Goodnight Mommy

Goodnight Mommy

A twist at the end leaves the film largely devoid of meaning.

Goodnight Mommy

3.25 / 5

What do you want from a movie? Tight narrative construction that makes you think ahead, guess and get swept up in the story? Maybe big ideas and/or visceral gut punches, something that will make you cry, contemplate or both? Or perhaps virtuoso editing, cinematography and/or effects that privilege spectacle and audio/video experience over traditionally “literary” qualities like narrative and theme? Goodnight Mommy, written and directed by Severin Fiala and Veronika Franz (the latter of whom wrote the commendable but provocative Paradise trilogy, directed by her husband Ulrich Seidl) is a film that inadvertently brings that question to the forefront. A twist at the end leaves the film largely devoid of meaning, but it retrospectively illuminates small details and scenes as the crucial moments in the narrative.

The film concerns twin children, aged about 10 or so, forced by their mother not to play outdoors and to keep the blinds shuttered while she recovers from a facial operation that keeps her head bandaged. The twins, Elias and Lukas, surprised by their mother’s sudden strictness, begin to suspect that she is not their real mother.

Reference points abound, with fellow Austrians Ulrich Seidl and Michael Haneke showing themselves in compositions and in the film’s most brutal half hour, the bandaged mother recalling Eyes Without a Face, while The Omen and The Others show up in conception and particulars, respectively. It’s appropriate, because ultimately what Goodnight Mommy opts to be is a taut and well-executed genre film, one that effectively utilizes the tropes of the psychological horror film but is content to stop there. Elements of the Gothic beyond mistaken identity also pop up, with attention explicitly being drawn to the family’s wealth at one point, but these seem incidental rather than integral.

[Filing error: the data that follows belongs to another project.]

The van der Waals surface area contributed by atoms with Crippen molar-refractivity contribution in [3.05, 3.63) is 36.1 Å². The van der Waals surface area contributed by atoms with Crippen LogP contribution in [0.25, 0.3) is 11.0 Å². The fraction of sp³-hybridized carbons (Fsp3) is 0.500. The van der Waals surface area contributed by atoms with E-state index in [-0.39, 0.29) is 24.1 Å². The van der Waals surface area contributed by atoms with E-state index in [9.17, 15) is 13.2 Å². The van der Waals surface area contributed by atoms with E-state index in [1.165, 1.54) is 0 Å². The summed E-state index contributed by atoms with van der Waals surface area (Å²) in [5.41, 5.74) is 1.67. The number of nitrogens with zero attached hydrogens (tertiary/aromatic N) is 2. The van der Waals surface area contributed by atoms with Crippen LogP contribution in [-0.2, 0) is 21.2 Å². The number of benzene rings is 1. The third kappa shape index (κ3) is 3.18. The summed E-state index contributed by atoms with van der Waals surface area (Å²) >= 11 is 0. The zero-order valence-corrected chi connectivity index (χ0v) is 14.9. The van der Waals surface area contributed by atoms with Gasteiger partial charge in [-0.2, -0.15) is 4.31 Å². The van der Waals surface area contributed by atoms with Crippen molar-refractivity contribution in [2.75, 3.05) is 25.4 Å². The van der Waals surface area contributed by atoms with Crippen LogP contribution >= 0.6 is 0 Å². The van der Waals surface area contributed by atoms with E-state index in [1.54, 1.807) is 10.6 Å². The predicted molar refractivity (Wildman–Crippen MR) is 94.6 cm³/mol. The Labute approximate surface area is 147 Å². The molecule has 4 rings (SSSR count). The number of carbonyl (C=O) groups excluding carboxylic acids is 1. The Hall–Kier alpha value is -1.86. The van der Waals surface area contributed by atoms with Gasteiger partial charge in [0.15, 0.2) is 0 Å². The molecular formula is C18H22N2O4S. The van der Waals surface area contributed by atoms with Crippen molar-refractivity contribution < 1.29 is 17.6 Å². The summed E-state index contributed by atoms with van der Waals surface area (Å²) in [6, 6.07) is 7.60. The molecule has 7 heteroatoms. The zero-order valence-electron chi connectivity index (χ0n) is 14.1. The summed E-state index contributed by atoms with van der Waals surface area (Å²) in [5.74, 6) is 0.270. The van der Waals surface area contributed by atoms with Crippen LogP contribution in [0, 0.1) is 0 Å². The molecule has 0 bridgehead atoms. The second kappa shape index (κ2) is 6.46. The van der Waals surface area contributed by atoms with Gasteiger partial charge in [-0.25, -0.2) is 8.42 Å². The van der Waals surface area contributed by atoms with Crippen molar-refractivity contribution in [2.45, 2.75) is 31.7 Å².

Indeed, it’s these Gothic portions of Goodnight Mommy, when the twins are suspicious about their mother’s identity, in which the movie is at its best, forcing viewers to decide which party is disturbed without offering any consolation either way. The horror, if Goodnight Mommy can be said to fit the genre, is in the realization that people can have dark sides far worse than what one could have imagined and in the volatility of truth, the way one may willfully deny something and rationalize their lies. When it transitions to something less psychological and more twisted, it seems to cater to the stereotypical horror fan, mistaking an escalating series of tortures and shocks for development, and lingering in the moment for so long that it becomes clear the directors are far less interested in thematic elements emerging from the Gothic tropes.

Nonetheless, Goodnight Mommy does not fall apart altogether, having successfully and subtly dictated the viewer’s allegiance and developed palpable stakes with far-reaching consequences. It does, however, skirt a little too closely to Funny Games territory. Haneke’s film (or films: he made it twice, years apart, in two different countries and languages) confronts and condemns the audience’s taste for violence and gore, Goodnight Mommy merely indulges those same qualities. On the heels of an intelligent and effective hour, the softcore torture-porn is disappointing.

There is also a plethora of suspension of disbelief problems, not uncommon for the genre but more glaring given the somewhat obvious nature of the twist. It would not be hard for a mother to prove her identity, and she could easily explain a few of the appearance inconsistencies but avoids doing so solely to preserve the twist. These can be overlooked, particularly when the reveal—if the viewer hasn’t already guessed it—makes a handful of curious scenes, intratextual allusions and habits click into place. Still, Goodnight Mommy did not need to throw away what it was already doing so well just to show that it could succeed somewhere else, and it’s a shame that it does precisely that.

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